Groth opens the book with a quote from Goethe: “There is nothing more frightening than active ignorance.” Central to his approach is the idea that the reality of residential hotels was very different from the perception of these buildings, and their residents, in the minds of urban reformers. Because these buildings defied an evolving American suburban ideal, reformers actively ignored the realities of residential hotel life. They did not include hotels in surveys or studies, and did not plan for their replacement when planning public housing projects in conjunction with slum clearance. They did not address the housing requirements or social needs of the people who lived in these buildings. The result of the difference between the reality of hotel housing and reformers’ narrow vision has proven catastrophic, resulting in a nationwide housing crisis and widespread homelessness.

Groth separates residential hotel life into four classes, including the elegant and expensive palace hotels, comfortable mid-priced hotels for the middle class, inexpensive working-class rooming houses, and the cheap flophouses of the urban poor. All shared many attributes. They were centrally located, allowing convenient access to urban workplaces. They were inexpensive compared to other housing of the same class, providing social opportunities for the nouveau riche, and an alternative to sleeping in an alley for the poorest. Their relative lack of home amenities meant that hotel residents’ homes extended into the streets of the city: their kitchens were nearby restaurants, their washroom was a nearby laundry, their parlor was the hotel lobby, a nearby bar or billiard hall, or even the streetcorner. Hotels’ typical pattern of using their ground floor for commercial spaces was economically beneficial to the hotel owner and convenient for the residents. This use of public space helped a uniquely urbane mode of life flourish in American cities. Because hotel residences were closely spaced within the central city, people of many social classes lived in close proximity. However, this mode of planning was anathema to city planners and reformers who sought to separate home life from the workplace and the marketplace.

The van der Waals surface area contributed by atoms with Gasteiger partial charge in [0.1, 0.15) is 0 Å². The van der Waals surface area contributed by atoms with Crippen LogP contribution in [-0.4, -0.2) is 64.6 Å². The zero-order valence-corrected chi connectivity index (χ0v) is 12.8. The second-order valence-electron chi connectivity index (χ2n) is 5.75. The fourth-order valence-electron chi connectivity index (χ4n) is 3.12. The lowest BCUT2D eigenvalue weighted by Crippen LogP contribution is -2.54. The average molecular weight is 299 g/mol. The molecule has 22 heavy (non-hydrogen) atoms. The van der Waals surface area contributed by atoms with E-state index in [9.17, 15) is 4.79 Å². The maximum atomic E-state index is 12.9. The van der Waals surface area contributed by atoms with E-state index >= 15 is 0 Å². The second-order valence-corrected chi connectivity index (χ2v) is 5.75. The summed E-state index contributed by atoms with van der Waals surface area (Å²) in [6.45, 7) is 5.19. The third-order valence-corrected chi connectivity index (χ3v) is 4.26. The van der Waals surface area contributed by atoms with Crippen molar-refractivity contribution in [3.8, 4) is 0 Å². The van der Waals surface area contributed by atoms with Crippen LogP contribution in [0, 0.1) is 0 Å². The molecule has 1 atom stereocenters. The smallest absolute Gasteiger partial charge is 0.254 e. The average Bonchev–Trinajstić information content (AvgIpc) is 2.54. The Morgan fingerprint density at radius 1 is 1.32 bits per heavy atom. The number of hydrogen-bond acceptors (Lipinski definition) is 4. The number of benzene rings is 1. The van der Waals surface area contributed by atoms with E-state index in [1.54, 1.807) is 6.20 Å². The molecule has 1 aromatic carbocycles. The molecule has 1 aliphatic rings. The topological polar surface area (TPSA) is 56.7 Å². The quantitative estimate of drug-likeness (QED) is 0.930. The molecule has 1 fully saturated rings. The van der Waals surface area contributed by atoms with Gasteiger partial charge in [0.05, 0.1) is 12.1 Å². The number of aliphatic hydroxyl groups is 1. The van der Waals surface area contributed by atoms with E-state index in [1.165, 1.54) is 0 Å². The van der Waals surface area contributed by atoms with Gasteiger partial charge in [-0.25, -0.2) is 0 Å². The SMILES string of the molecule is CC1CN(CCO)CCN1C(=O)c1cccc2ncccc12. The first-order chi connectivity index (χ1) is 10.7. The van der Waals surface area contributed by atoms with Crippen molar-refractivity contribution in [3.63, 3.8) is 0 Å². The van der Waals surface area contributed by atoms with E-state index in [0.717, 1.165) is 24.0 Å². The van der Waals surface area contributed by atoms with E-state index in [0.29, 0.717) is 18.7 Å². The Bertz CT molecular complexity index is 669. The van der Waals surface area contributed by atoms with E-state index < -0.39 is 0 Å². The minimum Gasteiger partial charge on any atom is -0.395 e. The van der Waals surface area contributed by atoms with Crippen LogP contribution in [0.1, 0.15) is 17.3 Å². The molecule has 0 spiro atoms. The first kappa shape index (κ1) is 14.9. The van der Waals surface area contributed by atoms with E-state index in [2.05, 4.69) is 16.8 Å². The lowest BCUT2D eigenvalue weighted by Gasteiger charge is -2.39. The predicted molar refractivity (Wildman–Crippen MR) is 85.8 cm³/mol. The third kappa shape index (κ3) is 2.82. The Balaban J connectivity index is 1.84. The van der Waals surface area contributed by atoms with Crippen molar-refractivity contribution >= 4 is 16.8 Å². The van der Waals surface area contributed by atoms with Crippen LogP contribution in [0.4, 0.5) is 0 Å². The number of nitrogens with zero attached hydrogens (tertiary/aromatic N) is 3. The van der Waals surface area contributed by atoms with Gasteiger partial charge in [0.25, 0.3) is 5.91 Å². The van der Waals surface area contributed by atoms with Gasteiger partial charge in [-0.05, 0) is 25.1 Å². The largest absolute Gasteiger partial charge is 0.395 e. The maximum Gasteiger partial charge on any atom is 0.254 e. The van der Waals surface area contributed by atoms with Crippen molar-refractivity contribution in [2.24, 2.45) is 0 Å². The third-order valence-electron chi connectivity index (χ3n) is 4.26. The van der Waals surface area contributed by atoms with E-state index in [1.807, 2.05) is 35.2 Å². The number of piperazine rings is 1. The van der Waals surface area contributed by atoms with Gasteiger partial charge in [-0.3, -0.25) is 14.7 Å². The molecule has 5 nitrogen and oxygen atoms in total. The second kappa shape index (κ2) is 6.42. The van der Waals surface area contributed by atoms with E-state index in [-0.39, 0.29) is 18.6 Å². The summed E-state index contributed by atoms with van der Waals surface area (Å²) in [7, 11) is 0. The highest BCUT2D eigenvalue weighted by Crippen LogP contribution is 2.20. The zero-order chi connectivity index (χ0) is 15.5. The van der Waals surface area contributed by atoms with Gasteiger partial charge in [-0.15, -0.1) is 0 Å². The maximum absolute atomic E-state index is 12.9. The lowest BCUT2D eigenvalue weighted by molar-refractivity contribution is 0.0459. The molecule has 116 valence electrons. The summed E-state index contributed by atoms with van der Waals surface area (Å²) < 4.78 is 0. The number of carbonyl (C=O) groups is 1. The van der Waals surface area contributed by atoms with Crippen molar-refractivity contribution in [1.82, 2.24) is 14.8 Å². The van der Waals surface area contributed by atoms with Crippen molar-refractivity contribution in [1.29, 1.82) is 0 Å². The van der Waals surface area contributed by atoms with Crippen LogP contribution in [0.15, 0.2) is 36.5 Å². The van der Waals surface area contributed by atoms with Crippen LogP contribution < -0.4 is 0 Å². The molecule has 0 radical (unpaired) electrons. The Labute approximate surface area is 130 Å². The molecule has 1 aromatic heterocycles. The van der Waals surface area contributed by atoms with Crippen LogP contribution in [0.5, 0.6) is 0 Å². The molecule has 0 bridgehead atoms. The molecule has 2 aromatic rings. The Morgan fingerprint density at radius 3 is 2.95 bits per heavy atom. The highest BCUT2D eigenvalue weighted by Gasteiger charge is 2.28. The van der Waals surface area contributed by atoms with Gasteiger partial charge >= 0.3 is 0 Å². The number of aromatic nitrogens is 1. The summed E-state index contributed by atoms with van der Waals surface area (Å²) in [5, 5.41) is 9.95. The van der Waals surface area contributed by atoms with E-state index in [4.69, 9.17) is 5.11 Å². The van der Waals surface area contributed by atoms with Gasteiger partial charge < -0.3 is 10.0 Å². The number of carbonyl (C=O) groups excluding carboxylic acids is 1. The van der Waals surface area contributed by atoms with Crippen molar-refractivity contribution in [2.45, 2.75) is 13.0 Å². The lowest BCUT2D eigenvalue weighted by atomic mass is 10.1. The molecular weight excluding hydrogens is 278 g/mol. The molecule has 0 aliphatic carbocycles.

Reformers of the Progressive Era were the initial advocates of hotel regulation, as part of their overall efforts to mitigate the problems of urban life. Groth states that many of the initial attempts to regulate residential hotels improved hotel life, like regulations mandating ventilation, minimum square footage, ratios of toilets to rooms, and other health and safety rules. However, for many Progressives, the density, proximity and adjacency of hotel life were problems as serious as sanitation. City planners used new tools like zoning to prohibit new residential hotels and boarding houses in the central city, but also prohibited their construction in new suburbs. The model for Progressive residential districts was based around family life, with lawns, open space and detached dwellings. Land uses dictated by zoning were reinforced by federal agencies, including the Federal Housing Administration, who encouraged new suburban construction and excluded central city residential construction, specifically hotels.

Groth keeps his focus on deliberate ignorance in his discussion of the redevelopment era in American cities. Backed by earlier Progressive ideas about slum clearance and zoning, business interests in central cities wanted valuable downtown lots for expansion of the business district and new freeways to carry suburban residents to downtown businesses. Hotels were not counted as residential units, and thus did not require replacement before demolition, and their residents were not eligible for relocation assistance or public housing. Federal policies for public housing counted only families, not individuals, and thus completely ignored the massive population of hotel dwellers displaced by urban renewal. This population crowded into the remaining existing SRO housing stock, or became homeless due to the lack of other options.